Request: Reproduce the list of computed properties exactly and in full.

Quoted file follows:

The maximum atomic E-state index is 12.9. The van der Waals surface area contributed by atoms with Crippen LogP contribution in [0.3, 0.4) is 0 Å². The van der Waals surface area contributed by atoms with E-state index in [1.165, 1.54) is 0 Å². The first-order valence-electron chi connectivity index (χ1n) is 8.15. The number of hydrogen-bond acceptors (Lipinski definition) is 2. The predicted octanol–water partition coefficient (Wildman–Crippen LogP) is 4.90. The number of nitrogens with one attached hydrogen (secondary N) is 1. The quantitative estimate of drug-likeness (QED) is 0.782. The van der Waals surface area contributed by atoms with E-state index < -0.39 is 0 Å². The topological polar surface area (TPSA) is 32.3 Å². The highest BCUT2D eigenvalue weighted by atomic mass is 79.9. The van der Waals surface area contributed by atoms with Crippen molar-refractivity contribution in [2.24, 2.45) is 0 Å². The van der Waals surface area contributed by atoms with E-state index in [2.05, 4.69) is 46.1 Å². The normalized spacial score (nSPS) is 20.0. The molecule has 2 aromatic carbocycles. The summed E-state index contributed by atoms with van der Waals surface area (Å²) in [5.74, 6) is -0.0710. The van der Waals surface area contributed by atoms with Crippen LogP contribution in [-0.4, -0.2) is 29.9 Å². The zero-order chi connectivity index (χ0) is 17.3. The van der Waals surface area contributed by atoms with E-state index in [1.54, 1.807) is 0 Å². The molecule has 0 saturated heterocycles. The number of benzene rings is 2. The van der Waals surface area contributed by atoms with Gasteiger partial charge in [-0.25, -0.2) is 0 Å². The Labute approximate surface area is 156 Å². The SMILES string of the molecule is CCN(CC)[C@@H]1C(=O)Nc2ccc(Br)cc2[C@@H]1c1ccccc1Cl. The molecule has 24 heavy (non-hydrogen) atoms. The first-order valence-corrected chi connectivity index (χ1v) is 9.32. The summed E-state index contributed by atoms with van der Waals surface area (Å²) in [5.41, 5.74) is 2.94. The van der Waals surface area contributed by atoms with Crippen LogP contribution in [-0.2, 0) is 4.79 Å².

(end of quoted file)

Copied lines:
The maximum atomic E-state index is 12.9. The van der Waals surface area contributed by atoms with Crippen LogP contribution in [0.3, 0.4) is 0 Å². The van der Waals surface area contributed by atoms with E-state index in [1.165, 1.54) is 0 Å². The first-order valence-electron chi connectivity index (χ1n) is 8.15. The number of hydrogen-bond acceptors (Lipinski definition) is 2. The predicted octanol–water partition coefficient (Wildman–Crippen LogP) is 4.90. The number of nitrogens with one attached hydrogen (secondary N) is 1. The quantitative estimate of drug-likeness (QED) is 0.782. The van der Waals surface area contributed by atoms with E-state index < -0.39 is 0 Å². The topological polar surface area (TPSA) is 32.3 Å². The highest BCUT2D eigenvalue weighted by atomic mass is 79.9. The van der Waals surface area contributed by atoms with Crippen molar-refractivity contribution in [2.24, 2.45) is 0 Å². The van der Waals surface area contributed by atoms with E-state index in [2.05, 4.69) is 46.1 Å². The normalized spacial score (nSPS) is 20.0. The molecule has 2 aromatic carbocycles. The summed E-state index contributed by atoms with van der Waals surface area (Å²) in [5.74, 6) is -0.0710. The van der Waals surface area contributed by atoms with Crippen LogP contribution in [-0.4, -0.2) is 29.9 Å². The zero-order chi connectivity index (χ0) is 17.3. The van der Waals surface area contributed by atoms with E-state index in [1.54, 1.807) is 0 Å². The molecule has 0 saturated heterocycles. The number of benzene rings is 2. The van der Waals surface area contributed by atoms with Gasteiger partial charge in [-0.25, -0.2) is 0 Å². The Labute approximate surface area is 156 Å². The SMILES string of the molecule is CCN(CC)[C@@H]1C(=O)Nc2ccc(Br)cc2[C@@H]1c1ccccc1Cl. The molecule has 24 heavy (non-hydrogen) atoms. The first-order valence-corrected chi connectivity index (χ1v) is 9.32. The summed E-state index contributed by atoms with van der Waals surface area (Å²) in [5.41, 5.74) is 2.94. The van der Waals surface area contributed by atoms with Crippen LogP contribution in [-0.2, 0) is 4.79 Å².